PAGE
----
• The Bill and Melinda Gates Foundation and the Michael and Susan Dell Foundation have pledged to give AISD $15.6 million to help the district redesign its high schools. This is huge relief for the school district, which has been making big plans to overhaul its schools, without the resources to do it. The plan closely follows a model supported by the Gates Foundation across the country: Huge high schools will likely be broken into "smaller learning communities," and schools will be encouraged to develop their own academic focuses. The challenge for the district is to follow through on an ambitious program of community engagement. So far, only a small minority of parents and students have engaged in the process. LBJ High School Principal Patrick Patterson said he expects to see significant changes at his school. "It will change the fundamental way in which high schools operate, he said. "At LBJ, these changes will be seen in the way classes are taught, the number of students in each class, how we interact with parents and students, and the overall climate of the school." Johnston High has already been redesigned; the rest of AISD's high schools will be transformed over the next three years. – Michael May

• In other education news, AISD is accepting applicants for the Ann Richards School for Young Women Leaders, a middle school that will open next fall. The school will accept 115 students in each grade, with 75% of the students coming from Title 1 schools. Ellen Richards, the daughter of Gov. Ann Richards, visited Zavala Elementary School last week to recruit students in the fifth and sixth grades. "The school will help create future generations of strong women leaders," she said. The application process includes a student letter and teacher recommendations. AISD will also consider academic standing and attendance in making its decision and will hold a lottery if there are more than 115 eligible applicants for each grade. The application deadline is Feb. 9, 2007; application forms are available at all AISD elementary schools, as well as at www.austinisd.org. – M.M.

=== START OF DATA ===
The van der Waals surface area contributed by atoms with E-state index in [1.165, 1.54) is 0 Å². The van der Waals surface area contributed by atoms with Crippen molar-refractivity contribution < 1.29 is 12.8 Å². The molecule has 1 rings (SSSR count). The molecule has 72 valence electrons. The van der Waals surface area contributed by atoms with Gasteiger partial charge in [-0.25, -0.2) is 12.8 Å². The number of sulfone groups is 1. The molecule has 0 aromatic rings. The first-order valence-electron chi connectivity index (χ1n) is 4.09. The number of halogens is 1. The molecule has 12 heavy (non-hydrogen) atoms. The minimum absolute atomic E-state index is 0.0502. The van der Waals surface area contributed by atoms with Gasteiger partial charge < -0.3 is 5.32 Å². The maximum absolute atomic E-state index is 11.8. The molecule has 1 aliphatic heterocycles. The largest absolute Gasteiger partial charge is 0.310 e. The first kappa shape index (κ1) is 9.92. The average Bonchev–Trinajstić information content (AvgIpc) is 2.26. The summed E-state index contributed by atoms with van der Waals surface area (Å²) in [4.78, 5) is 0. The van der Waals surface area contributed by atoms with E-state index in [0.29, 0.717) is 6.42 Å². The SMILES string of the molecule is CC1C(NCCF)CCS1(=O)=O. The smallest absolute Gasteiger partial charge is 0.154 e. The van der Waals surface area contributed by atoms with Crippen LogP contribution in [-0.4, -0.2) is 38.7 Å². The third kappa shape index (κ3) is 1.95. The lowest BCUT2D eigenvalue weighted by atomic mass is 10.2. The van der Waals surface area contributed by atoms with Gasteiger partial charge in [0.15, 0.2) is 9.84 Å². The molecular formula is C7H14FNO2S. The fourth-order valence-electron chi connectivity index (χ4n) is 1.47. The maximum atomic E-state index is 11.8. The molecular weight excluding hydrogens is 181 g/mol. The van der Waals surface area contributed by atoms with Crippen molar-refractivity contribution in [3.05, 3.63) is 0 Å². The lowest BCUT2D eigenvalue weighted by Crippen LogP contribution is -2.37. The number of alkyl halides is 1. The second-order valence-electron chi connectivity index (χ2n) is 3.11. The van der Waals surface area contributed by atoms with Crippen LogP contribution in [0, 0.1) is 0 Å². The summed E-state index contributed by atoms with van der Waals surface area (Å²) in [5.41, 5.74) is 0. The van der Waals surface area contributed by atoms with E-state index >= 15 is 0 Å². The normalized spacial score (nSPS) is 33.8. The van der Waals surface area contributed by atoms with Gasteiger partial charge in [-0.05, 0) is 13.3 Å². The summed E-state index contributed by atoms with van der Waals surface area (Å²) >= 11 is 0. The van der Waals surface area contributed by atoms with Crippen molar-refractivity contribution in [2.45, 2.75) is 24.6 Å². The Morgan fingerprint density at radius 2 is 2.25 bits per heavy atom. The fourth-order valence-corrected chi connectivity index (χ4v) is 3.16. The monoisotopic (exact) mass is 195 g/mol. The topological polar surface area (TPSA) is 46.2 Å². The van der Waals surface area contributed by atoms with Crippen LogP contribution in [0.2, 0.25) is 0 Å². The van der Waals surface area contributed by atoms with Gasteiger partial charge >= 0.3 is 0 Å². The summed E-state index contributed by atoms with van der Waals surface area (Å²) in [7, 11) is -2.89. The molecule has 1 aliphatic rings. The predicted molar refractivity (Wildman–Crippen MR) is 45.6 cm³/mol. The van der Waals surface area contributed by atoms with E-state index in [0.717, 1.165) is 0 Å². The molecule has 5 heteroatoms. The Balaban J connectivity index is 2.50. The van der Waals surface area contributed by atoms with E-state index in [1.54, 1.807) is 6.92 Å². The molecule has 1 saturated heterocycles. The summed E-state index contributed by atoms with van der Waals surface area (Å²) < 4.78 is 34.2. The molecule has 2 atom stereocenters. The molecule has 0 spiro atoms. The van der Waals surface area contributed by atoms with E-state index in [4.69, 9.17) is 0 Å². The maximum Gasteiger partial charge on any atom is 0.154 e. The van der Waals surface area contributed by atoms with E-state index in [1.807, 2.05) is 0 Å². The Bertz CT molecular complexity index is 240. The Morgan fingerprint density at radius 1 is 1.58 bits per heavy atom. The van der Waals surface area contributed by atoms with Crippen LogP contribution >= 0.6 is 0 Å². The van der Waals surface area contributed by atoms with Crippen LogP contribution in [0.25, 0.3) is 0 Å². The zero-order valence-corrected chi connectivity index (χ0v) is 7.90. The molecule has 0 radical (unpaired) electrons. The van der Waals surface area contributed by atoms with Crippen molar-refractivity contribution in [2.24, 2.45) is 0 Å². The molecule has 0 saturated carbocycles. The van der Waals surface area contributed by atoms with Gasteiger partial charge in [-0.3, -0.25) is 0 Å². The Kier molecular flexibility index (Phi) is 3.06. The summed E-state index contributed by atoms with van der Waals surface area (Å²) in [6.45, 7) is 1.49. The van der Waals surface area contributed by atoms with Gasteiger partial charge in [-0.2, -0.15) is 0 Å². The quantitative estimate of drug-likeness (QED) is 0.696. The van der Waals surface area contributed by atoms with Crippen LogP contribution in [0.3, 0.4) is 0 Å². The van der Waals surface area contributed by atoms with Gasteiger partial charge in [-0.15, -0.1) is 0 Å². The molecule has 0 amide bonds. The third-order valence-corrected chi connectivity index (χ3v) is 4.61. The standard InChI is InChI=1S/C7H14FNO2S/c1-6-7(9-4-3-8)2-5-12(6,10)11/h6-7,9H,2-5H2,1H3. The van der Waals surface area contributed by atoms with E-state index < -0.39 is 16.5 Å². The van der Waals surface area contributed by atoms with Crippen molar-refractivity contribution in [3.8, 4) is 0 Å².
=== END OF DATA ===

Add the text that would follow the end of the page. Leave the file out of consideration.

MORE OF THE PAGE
Decimating city boards and commissions with a click of 
the mouse, the <i>Chronicle</i>’s Icon or Eyesore? 
contest has blown the doors off the debate over what 
constitutes an “iconic” establishment. But we’re not 
done. Visit <a href=http://www.austinchronicle.com/
icon><b>austinchronicle.com/icon</b></a> and rate 
the “icons,” make your own nominations (there’s still no 
Tamale House, fer crissakes), and leave comments. 
Nominate the most iconic establishment, and win a grab 
bag of Old Austin history. Only at <a href=http://
www.austinchronicle.com/
icon><b>austinchronicle.com/icon</b></a>.